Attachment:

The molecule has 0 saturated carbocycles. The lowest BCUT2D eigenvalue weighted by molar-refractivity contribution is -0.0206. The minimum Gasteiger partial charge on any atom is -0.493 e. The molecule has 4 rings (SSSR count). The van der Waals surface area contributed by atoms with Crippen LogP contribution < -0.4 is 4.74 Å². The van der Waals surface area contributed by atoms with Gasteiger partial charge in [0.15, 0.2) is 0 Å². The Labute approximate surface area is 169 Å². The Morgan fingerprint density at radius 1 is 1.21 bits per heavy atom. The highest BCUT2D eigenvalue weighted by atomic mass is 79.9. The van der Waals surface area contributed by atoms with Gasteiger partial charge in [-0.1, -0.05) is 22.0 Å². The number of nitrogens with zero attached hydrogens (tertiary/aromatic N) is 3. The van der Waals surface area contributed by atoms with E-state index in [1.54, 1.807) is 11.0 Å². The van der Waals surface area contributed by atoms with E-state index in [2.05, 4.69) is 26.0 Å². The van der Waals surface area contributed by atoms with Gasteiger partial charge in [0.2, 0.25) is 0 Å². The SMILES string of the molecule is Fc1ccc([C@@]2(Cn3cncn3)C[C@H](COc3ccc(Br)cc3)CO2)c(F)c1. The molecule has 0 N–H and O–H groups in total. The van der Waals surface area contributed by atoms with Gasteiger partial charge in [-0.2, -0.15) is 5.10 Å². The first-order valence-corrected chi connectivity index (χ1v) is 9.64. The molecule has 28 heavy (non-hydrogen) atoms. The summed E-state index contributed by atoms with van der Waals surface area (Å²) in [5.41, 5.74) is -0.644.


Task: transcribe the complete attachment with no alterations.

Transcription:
The molecule has 0 saturated carbocycles. The lowest BCUT2D eigenvalue weighted by molar-refractivity contribution is -0.0206. The minimum Gasteiger partial charge on any atom is -0.493 e. The molecule has 4 rings (SSSR count). The van der Waals surface area contributed by atoms with Crippen LogP contribution < -0.4 is 4.74 Å². The van der Waals surface area contributed by atoms with Gasteiger partial charge in [0.15, 0.2) is 0 Å². The Labute approximate surface area is 169 Å². The Morgan fingerprint density at radius 1 is 1.21 bits per heavy atom. The highest BCUT2D eigenvalue weighted by atomic mass is 79.9. The van der Waals surface area contributed by atoms with Gasteiger partial charge in [-0.1, -0.05) is 22.0 Å². The number of nitrogens with zero attached hydrogens (tertiary/aromatic N) is 3. The van der Waals surface area contributed by atoms with E-state index in [1.54, 1.807) is 11.0 Å². The van der Waals surface area contributed by atoms with E-state index in [2.05, 4.69) is 26.0 Å². The van der Waals surface area contributed by atoms with Gasteiger partial charge in [0.2, 0.25) is 0 Å². The SMILES string of the molecule is Fc1ccc([C@@]2(Cn3cncn3)C[C@H](COc3ccc(Br)cc3)CO2)c(F)c1. The molecule has 0 N–H and O–H groups in total. The van der Waals surface area contributed by atoms with Gasteiger partial charge in [-0.2, -0.15) is 5.10 Å². The first-order valence-corrected chi connectivity index (χ1v) is 9.64. The molecule has 28 heavy (non-hydrogen) atoms. The summed E-state index contributed by atoms with van der Waals surface area (Å²) in [5.41, 5.74) is -0.644.